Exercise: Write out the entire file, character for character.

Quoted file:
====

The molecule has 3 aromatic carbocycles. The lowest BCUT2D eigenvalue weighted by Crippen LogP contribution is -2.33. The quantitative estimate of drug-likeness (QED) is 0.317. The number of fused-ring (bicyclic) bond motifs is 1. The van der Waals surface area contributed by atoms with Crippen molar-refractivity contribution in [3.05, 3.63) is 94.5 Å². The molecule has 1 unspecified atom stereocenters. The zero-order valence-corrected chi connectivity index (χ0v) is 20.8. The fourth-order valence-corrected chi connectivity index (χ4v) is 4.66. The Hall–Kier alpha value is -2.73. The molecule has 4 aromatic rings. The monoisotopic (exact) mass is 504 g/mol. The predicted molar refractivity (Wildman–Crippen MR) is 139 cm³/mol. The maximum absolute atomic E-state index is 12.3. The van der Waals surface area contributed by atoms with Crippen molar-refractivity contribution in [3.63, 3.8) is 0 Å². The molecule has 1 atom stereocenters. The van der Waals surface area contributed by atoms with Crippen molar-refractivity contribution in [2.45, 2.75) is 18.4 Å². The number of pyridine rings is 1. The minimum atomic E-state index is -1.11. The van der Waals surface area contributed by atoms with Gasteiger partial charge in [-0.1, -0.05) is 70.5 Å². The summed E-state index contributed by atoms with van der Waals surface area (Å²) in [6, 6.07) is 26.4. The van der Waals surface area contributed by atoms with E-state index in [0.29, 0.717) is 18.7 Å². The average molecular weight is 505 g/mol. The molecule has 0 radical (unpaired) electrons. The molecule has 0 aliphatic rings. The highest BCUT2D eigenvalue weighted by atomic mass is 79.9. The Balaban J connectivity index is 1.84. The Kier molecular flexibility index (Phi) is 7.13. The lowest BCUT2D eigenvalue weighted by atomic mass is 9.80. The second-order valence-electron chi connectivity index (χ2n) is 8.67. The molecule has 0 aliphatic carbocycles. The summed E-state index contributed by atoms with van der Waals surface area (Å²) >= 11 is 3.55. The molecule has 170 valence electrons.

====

The molecule has 3 aromatic carbocycles. The lowest BCUT2D eigenvalue weighted by Crippen LogP contribution is -2.33. The quantitative estimate of drug-likeness (QED) is 0.317. The number of fused-ring (bicyclic) bond motifs is 1. The van der Waals surface area contributed by atoms with Crippen molar-refractivity contribution in [3.05, 3.63) is 94.5 Å². The molecule has 1 unspecified atom stereocenters. The zero-order valence-corrected chi connectivity index (χ0v) is 20.8. The fourth-order valence-corrected chi connectivity index (χ4v) is 4.66. The Hall–Kier alpha value is -2.73. The molecule has 4 aromatic rings. The monoisotopic (exact) mass is 504 g/mol. The predicted molar refractivity (Wildman–Crippen MR) is 139 cm³/mol. The maximum absolute atomic E-state index is 12.3. The van der Waals surface area contributed by atoms with Crippen molar-refractivity contribution in [3.63, 3.8) is 0 Å². The molecule has 1 atom stereocenters. The van der Waals surface area contributed by atoms with Crippen molar-refractivity contribution in [2.45, 2.75) is 18.4 Å². The number of pyridine rings is 1. The minimum atomic E-state index is -1.11. The van der Waals surface area contributed by atoms with Gasteiger partial charge in [-0.1, -0.05) is 70.5 Å². The summed E-state index contributed by atoms with van der Waals surface area (Å²) in [6, 6.07) is 26.4. The van der Waals surface area contributed by atoms with E-state index in [0.29, 0.717) is 18.7 Å². The average molecular weight is 505 g/mol. The molecule has 0 radical (unpaired) electrons. The molecule has 0 aliphatic rings. The highest BCUT2D eigenvalue weighted by atomic mass is 79.9. The Balaban J connectivity index is 1.84. The Kier molecular flexibility index (Phi) is 7.13. The lowest BCUT2D eigenvalue weighted by atomic mass is 9.80. The second-order valence-electron chi connectivity index (χ2n) is 8.67. The molecule has 0 aliphatic carbocycles. The summed E-state index contributed by atoms with van der Waals surface area (Å²) >= 11 is 3.55. The molecule has 170 valence electrons.